Zambia: Anti-gender Based Violence Act passed

Date: October 7, 2011
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The Anti Gender Based Violence Act (2011), signed off by Zambian President Rupiah Banda in April 2011 is a major step forward in the fight against gender based violence (GBV) in Zambia. One of the most comprehensive laws on GBV in SADC, the Act gives hope to many women and children who have been subjected to GBV without adequate recourse. It offers a comprehensive framework for protection and means of survival for victims and survivors of GBV as well as prosecution of perpetrators.

Gender-based violence continues to be a problem in Zambia with the number of reported cases on the rise. According to figures, one in five women has experienced sexual violence at some point in their lives. Of all the forms of violence, spousal abuse or domestic violence was the highest form of abuse reported. If implemented by the government agencies and other role players, this will contribute to reducing levels of gender based violence.

The Act comes after more than ten years of advocacy for a comprehensive and effective piece of legislation and has been received well by all sections of Zambian society and particularly women’s organisations. The years of ground work have paid off because unlike other SADC countries that have specific domestic violence Acts, Zambia has an anti-gender based violence law which is more far reaching and comprehensive.

The Act takes its inspiration from the gender based violence provisions of Articles 20 – 25 of the SADC Protocol on Gender and Development which calls on States to enact and enforce legislation prohibiting all forms of GBV; discourage traditional norms including social, economic, cultural and political practices; public awareness programmes; adopt integrated approaches; provision of specialised facilities including support mechanisms for survivors of GBV among other obligations.

This is one of the few GBV Acts in SADC that specifically provides for:

  • The establishment of a Gender Based Violence Fund to assist victims.
  • Establishment of an all-inclusive GBV Committee.
  • Establishment of shelters.
  • Provision of emergency monetary relief.
  • The addressing of harmful traditional practices.

There are, however, some shortcomings identified by organisations like Women in Law in Southern Africa (WLSA). For example the term “domestic relationships” excludes some forms of gender violence such as violence associated with prostitution; violence at the work place; violence by the police and security forces including torture of detained women.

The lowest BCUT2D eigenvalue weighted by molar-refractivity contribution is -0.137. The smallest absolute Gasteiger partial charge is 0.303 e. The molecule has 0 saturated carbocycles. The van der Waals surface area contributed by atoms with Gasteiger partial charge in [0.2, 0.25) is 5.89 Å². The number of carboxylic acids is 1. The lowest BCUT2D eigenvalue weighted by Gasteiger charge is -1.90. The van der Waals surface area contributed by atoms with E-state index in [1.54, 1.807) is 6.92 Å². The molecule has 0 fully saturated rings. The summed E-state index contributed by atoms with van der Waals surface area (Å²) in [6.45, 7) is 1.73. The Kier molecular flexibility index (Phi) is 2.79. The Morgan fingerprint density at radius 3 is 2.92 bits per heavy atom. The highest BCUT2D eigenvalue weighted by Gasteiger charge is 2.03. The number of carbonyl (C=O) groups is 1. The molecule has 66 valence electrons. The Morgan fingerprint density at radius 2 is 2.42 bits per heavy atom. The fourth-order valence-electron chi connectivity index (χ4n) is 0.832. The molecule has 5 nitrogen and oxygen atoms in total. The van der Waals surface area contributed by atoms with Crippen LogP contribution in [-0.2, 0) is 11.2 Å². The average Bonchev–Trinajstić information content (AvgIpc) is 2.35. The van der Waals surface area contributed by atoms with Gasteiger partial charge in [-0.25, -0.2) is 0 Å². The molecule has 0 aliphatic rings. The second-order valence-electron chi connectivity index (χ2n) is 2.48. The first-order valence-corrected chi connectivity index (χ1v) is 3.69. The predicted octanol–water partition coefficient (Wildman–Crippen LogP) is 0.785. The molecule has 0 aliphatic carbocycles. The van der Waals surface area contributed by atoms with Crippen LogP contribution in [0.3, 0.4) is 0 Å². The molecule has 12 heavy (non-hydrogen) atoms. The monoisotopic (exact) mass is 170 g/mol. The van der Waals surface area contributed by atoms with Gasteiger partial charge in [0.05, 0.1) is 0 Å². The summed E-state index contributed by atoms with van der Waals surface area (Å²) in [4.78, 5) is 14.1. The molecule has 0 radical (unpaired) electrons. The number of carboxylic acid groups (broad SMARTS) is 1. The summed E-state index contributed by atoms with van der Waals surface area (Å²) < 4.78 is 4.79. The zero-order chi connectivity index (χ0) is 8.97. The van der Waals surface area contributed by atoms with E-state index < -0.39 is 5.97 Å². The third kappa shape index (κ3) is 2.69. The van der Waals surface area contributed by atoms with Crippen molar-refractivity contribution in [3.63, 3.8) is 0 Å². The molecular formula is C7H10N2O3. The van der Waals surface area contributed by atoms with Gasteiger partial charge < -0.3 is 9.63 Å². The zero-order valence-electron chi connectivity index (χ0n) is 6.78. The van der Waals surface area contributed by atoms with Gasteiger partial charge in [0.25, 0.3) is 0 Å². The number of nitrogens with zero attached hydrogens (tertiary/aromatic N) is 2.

The Act targets:

  • Perpetrators of GBV.
  • Judiciary who handles cases of GBV when taken to court.
  • Police service.
  • Government departments.
  • Women and men.
  • Civil society, the church and other stakeholders.
  • The Nation at large.

Government agents and civil society have begun disseminating and sensitising the public on the provisions of the Act and training the judiciary; a communication strategy and putting together a National Gender Monitoring and Evaluation Plan. This is being done in tandem with the reviewing of the National Gender Policy.

Challenges to be overcome include effective implementation; limited financial and human resources; weak monitoring and evaluation strategies; slow court trials; public awareness, especially in rural areas; and types of violence not catered for by the Act. But the Act sets a precedent for other SADC countries. It is a good practise that can and should be replicated.


3 thoughts on “Zambia: Anti-gender Based Violence Act passed”

Remmy Kaps says:

When a man is beaten by his wife,its not a crime but when the opposite happens, the vuvuzelas even lobby fro funds to make sure that poor husband it jailed. what an animal farm?

Allan Jere says:

The fight against Gender Based Violence has mostly favoured women and girls. What is the explanation for this?

simon chimba says:

Women and Children are the most venerable no wonder its seen as if they are the most favored

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